Saturday, June 14, 2008

a ladies quiet day and some long due feedback

Today Adri, a new friend from Kansas City Marisa, and I went with a lady from the Boiler Room, Steph Heald, to a Ladies Quiet Day in north London. Steph was the speaker for the day and we went along to set up a prayer room and to help run some prayer activities. The day, according to my understanding, was run by two sister churches. One Anglican, and the other Catholic. (I think.) We had a wonderful time, and it seemed like the ladies who came did too.

I grew up in churches that wouldn't really be considered traditional. First in Assemblies of God and then interdenominational churches that would probably be labeled Charismatic. I'm not really familiar with liturgy or standing in line to receive communion or anything associated with "high church." Not being familiar with these things, naturally, I've always found them very intriguing. (This is something else I've remembered over the last few weeks.)

We closed the day with a Eucharist service. It was beautiful. There I was, standing in a row with my hands clasped plaintively to receive the bread. I found tears filling my eyes hearing the words, "Jesus' body given for you." Just listen to this:

"Take and eat, for the peace of all nations. Take and drink, for the love of all people. For you have shown us the path that leads to life. And this feast will fill us with joy."

"Almighty God, we thank you for feeding us with the body and blood of your Son Jesus Christ. Through Him we offer you our souls and bodies to be a living sacrifice. Send us out in the power of your Spirit to live and work to your praise and glory. Amen."

"The feast is ended: depart in peace. The work of the world lies before us. Accomplish justice, with grace. May the grace of our Lord Jesus Christ, the love of God, and the fellowship of the Holy Spirit be with us all, evermore. Amen.

(The bold parts were what we all said together.)

It was absolutely beautiful. I really feel like we have so much to learn from those we so easily pass off as being no longer relevant or valid. These are the people who are carrying on the tradition of centuries of praise to God. We're so quick to see where things have gone wrong. Somehow, there must be a way to balance out the warnings of history with its examples.

I was thinking a lot about this at the 24-7 Euro Gathering. These are a few scriptures that came to mind:

"Honor your father and mother (this is the first commandment with a promise), that it may go well with you in the land the Lord your God is giving you." -Ephesians 6:2&3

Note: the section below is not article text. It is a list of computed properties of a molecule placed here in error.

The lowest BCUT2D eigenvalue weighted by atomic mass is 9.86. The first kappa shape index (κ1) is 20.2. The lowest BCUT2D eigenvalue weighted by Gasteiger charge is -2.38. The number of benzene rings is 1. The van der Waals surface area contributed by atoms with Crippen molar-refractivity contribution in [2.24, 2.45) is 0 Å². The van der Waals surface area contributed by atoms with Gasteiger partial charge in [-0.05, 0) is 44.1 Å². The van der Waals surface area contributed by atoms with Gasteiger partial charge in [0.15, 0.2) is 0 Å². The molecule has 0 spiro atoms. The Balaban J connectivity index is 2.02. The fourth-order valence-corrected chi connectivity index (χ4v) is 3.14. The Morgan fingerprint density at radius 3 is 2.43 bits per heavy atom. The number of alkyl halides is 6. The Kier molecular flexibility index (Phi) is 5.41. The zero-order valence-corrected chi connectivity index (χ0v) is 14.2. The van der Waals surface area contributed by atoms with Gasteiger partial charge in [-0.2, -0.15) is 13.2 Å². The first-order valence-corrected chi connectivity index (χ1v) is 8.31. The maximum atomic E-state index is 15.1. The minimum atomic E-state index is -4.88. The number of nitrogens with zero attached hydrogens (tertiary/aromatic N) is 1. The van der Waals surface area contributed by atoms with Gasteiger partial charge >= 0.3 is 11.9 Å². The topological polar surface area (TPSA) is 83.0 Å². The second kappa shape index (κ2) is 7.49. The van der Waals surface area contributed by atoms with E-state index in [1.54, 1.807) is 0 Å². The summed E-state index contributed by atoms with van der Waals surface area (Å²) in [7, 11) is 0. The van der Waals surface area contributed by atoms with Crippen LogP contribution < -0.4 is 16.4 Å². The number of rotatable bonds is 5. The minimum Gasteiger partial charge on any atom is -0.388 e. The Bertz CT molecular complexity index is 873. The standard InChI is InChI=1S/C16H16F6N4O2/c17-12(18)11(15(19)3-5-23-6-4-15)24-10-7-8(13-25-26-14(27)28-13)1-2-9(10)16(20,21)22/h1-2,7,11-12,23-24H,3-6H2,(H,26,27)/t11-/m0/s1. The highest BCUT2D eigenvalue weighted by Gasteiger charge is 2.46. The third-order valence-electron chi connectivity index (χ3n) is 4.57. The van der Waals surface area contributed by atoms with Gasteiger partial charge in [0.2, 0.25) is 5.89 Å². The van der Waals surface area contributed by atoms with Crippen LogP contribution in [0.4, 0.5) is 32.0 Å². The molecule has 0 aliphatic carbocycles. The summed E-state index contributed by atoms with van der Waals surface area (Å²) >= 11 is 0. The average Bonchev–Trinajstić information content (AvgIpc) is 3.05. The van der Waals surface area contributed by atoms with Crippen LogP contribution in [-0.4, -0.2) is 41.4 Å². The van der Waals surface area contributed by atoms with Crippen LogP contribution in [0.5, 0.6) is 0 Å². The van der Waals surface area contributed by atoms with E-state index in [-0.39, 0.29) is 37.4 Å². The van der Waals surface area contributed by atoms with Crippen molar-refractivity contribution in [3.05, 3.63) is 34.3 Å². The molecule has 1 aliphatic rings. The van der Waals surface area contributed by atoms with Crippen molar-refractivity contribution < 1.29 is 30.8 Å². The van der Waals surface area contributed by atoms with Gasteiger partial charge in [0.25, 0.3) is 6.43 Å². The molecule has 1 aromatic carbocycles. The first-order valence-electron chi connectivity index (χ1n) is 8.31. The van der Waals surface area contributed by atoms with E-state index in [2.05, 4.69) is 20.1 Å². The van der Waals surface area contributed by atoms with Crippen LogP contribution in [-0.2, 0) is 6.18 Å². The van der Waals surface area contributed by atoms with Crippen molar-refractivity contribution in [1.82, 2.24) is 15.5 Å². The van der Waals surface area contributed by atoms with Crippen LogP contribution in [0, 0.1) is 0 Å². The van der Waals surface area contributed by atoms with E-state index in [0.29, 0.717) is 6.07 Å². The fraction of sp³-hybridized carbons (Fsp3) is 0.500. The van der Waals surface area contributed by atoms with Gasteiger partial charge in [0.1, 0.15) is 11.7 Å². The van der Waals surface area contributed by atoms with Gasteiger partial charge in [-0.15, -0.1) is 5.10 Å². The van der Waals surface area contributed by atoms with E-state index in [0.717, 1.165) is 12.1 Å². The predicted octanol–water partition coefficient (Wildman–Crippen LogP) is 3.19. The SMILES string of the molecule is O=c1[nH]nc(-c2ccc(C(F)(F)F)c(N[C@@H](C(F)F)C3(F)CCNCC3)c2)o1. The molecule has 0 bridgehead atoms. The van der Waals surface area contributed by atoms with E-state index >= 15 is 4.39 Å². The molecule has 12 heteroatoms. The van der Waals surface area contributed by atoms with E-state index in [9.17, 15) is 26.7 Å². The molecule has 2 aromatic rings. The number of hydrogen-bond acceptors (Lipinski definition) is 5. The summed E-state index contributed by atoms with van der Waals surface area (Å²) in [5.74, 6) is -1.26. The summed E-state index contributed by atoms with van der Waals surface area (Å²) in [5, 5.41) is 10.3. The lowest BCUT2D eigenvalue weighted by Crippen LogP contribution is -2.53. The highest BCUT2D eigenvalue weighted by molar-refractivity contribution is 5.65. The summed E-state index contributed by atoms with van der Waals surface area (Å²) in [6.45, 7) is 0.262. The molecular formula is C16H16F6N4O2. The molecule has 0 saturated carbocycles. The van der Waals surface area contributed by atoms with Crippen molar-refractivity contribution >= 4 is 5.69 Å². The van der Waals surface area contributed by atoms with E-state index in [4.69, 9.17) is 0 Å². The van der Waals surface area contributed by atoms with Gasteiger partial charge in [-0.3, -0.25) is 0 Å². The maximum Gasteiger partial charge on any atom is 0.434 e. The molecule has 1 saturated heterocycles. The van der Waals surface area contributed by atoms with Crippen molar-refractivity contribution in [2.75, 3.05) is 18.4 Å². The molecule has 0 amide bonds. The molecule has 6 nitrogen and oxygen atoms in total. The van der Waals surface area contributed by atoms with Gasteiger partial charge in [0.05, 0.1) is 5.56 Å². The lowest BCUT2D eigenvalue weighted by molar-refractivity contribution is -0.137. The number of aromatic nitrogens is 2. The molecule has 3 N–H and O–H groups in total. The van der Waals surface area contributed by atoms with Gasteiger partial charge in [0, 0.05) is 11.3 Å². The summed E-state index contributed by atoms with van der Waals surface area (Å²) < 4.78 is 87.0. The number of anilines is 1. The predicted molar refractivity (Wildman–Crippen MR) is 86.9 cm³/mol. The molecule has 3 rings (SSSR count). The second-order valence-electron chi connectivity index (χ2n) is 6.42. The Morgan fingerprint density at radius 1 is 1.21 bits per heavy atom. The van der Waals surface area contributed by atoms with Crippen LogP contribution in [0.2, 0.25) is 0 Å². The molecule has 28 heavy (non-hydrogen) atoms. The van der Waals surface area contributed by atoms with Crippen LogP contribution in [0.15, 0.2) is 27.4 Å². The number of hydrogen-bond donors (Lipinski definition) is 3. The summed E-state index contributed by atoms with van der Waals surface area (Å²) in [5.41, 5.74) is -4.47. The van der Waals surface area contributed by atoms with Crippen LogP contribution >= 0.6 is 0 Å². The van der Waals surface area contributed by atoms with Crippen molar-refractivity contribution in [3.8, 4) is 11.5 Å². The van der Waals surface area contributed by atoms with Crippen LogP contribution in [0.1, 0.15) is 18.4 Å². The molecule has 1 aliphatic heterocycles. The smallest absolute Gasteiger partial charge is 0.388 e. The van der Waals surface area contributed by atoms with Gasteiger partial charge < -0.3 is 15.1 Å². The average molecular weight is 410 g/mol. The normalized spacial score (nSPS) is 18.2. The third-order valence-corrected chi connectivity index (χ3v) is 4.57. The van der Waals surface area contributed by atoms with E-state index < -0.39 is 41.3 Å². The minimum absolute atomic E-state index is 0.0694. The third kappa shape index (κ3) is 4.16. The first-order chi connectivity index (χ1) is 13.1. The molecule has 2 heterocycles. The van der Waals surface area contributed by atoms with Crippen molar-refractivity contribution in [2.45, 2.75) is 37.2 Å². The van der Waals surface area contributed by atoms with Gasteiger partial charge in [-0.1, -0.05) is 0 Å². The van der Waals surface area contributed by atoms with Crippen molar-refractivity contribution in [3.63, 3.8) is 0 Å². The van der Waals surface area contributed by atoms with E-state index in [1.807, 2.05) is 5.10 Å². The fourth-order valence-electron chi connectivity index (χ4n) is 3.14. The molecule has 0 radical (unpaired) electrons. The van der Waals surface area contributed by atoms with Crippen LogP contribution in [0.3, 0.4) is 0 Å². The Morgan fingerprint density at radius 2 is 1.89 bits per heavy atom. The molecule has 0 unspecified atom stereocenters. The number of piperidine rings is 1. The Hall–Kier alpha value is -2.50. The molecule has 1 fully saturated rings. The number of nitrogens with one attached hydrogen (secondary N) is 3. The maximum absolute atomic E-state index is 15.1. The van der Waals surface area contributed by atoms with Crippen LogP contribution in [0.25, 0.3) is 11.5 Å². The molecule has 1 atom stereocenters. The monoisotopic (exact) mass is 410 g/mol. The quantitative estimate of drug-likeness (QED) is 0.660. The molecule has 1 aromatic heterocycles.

"GOD's Message yet again: 'Go stand at the crossroads and look around. Ask for directions to the old road, the tried-and-true road. Then take it. Discover the right route for your souls.'" -Jeremiah 6:16

"No one after drinking old wine desires new, for he says, 'The old is good.'" - Luke 5:39

Something that has become very important to me is the idea that, as a new generation, as members of what would be called "fresh expressions of church," we cannot forget to honor the fathers. To honor those who have gone before us, paving the way for us to walk in. The only reason we are able to go as far and as high as we are is that we have the trails they blazed to walk on, their shoulders to stand on. We must remember this.

One of the sessions at the Gathering was on Ezekial 37 and the valley of dry bones that became an army. Something that was said really stuck with me: "We have to remember that when we see something dead, it means that there was life there at one time." I'm beginning to feel like a big part of my calling may be looking for the life that still remains in places others have passed off as being dead. Like Miracle Max in The Princess Bride, "Mostly dead is slightly alive." God can use slightly alive. After all, he is the Great Miracle Worker, the Breath of Life.

The picture at the top is of a church in Glendalough in the Wicklow Mountains of Ireland. It's a stone church that dates from the 12th century, although there were other wooden churches on the site centuries before that. I have never felt God's presence any stronger than I did the afternoon I spent praying in that roof-less, almost wall-less church.

I know I've gone on quite a while here. I usually try to avoid writing really long posts. But I hope you don't mind if I leave off by quoting a bit more of the liturgy from this afternoon.

Flame - dancing Spirit, come
Sweep us off our feet and
Dance us through our days.
Surprise us with your rhythms;
Dare us to try new steps, explore
New patterns and new partnerships;
Release us from old routines
To swing in abandoned joy and
Fearful adventure. And
In the intervals,
Rest us
In your still centre.


Rosie said...


"The only reason we are able to go as far and as high as we are is that we have the trails they blazed to walk on, their shoulders to stand on." ---that is so true! Thank you for this very timely and necessary post, Rebekah!

Lauren & Mick Newman said...

I agree with Rosie! Good post.
There is a richness that I've re-discovered with knowing God & expressing that though liturgy
Did you guys have a good time with Nate & Marisa? How long did they stay?
Catch you at training block :)

Lou said...

i agree with Rosie and Lauren!
this is a really good lesson Rebekah- thanks for reminding us :) see you in two days- yay!

Rebekah said...

Thanks guys,
Looking forward to tomorrow!
: )

Jonathan said...

One of the coolest "communions" that I remember was taking Eucharist in an Episcopal church in Scottsdale Arizona on Easter Sunday. The presence of God was so strong that it was utterly amazing. As I have matured, I, like you, have discovered that most if not all of the church's traditions are valid and have some life left in them for the person willing to seek the Lord in it.